New Defender News

ChasingOurTrunks

Well-known member
Great videos, Naks. Thanks for sharing.

I’m hoping folks who know the system can set me straight here, but it seems to me that driving a Land Rover off-road requires a bit of a different technique than a traditional 4x4 — it strikes me that in a Defender 2, forward motion is better served with keeping the power constant even with a bit of wheel spin so that the TR System can compensate automatically, whereas a traditional non-TC’d 4x4, you tend to modulate the throttle a lot more, accelerate when you have traction to build momentum and ease off when the traction fails. Am I way off base on this understanding?

I’m trying to figure out how in some videos, this Defender looks like it can conquer any terrain, where in others it seems to appear to struggle a bit. It could be tires, lockers, etc. But I’ve noticed that where the Defender is seen to struggle, the power is being modulated a lot, and I dare say the drivers are almost being “timid”, and where the Defender seems to just “walk” up tricky sections, it’s really appears to be committing to it and driving through that wins the day.

Thoughts from owners (of the Def2 or other LRs) that can tell me how totally wrong I am? (I’ve never driven a Land Rover so I’m speaking from total ignorance).
 

Carson G

Well-known member
Great videos, Naks. Thanks for sharing.

I’m hoping folks who know the system can set me straight here, but it seems to me that driving a Land Rover off-road requires a bit of a different technique than a traditional 4x4 — it strikes me that in a Defender 2, forward motion is better served with keeping the power constant even with a bit of wheel spin so that the TR System can compensate automatically, whereas a traditional non-TC’d 4x4, you tend to modulate the throttle a lot more, accelerate when you have traction to build momentum and ease off when the traction fails. Am I way off base on this understanding?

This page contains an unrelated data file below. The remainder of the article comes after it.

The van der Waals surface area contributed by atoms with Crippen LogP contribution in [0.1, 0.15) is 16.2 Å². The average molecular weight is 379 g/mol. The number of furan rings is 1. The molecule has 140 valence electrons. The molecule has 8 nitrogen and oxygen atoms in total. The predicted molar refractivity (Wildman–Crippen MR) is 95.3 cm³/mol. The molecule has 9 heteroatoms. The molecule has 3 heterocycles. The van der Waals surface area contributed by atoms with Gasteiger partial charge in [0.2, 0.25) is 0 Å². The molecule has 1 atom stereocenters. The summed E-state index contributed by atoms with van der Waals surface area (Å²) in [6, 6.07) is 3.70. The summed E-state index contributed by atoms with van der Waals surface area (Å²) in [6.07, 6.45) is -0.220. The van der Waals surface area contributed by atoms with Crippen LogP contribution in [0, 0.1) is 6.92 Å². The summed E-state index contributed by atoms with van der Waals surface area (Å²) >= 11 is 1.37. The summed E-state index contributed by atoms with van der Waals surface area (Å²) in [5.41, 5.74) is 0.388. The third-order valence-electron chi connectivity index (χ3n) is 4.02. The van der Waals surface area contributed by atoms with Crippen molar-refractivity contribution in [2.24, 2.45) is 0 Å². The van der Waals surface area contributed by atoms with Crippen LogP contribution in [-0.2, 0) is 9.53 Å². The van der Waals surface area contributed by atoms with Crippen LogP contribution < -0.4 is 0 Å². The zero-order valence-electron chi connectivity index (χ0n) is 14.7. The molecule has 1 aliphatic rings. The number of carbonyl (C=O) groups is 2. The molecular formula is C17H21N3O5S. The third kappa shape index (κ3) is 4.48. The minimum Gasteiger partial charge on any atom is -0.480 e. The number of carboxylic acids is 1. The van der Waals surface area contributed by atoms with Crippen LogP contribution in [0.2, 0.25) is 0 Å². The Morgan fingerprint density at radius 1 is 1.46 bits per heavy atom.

I’m trying to figure out how in some videos, this Defender looks like it can conquer any terrain, where in others it seems to appear to struggle a bit. It could be tires, lockers, etc. But I’ve noticed that where the Defender is seen to struggle, the power is being modulated a lot, and I dare say the drivers are almost being “timid”, and where the Defender seems to just “walk” up tricky sections, it’s really appears to be committing to it and driving through that wins the day.

Thoughts from owners (of the Def2 or other LRs) that can tell me how totally wrong I am? (I’ve never driven a Land Rover so I’m speaking from total ignorance).
Yep steady throttle input is the key.
 

mpinco

Expedition Leader
All TC systems REQUIRE wheel spin. They are basically reverse ABS, algorithms that leverage existing wheel sensors to selectively apply brakes to a single wheel. Sway control is a 'feature' layered on top of the same technology. I've said this before, today's TC emerged in the 93 RRC and was further developed into what was the DII that eliminated the center diff. That was a step too far and the center diff returned late in the DII life cycle.

In a live demonstration of the DII a DI struggled on a broken down granite hill, the DII made it further up but still failed the hill climb while a locked D90 walked right up. The basic issue is that once you are on marbles under all 4 wheels TC 'hunts' and you also loose forward momentum as brakes are applied. TC needs to dig itself in to regain traction/eliminate the loss of traction under at least one wheel even as momentum is being reduced by braking. This is a technology limitation applicable to ALL traction control systems.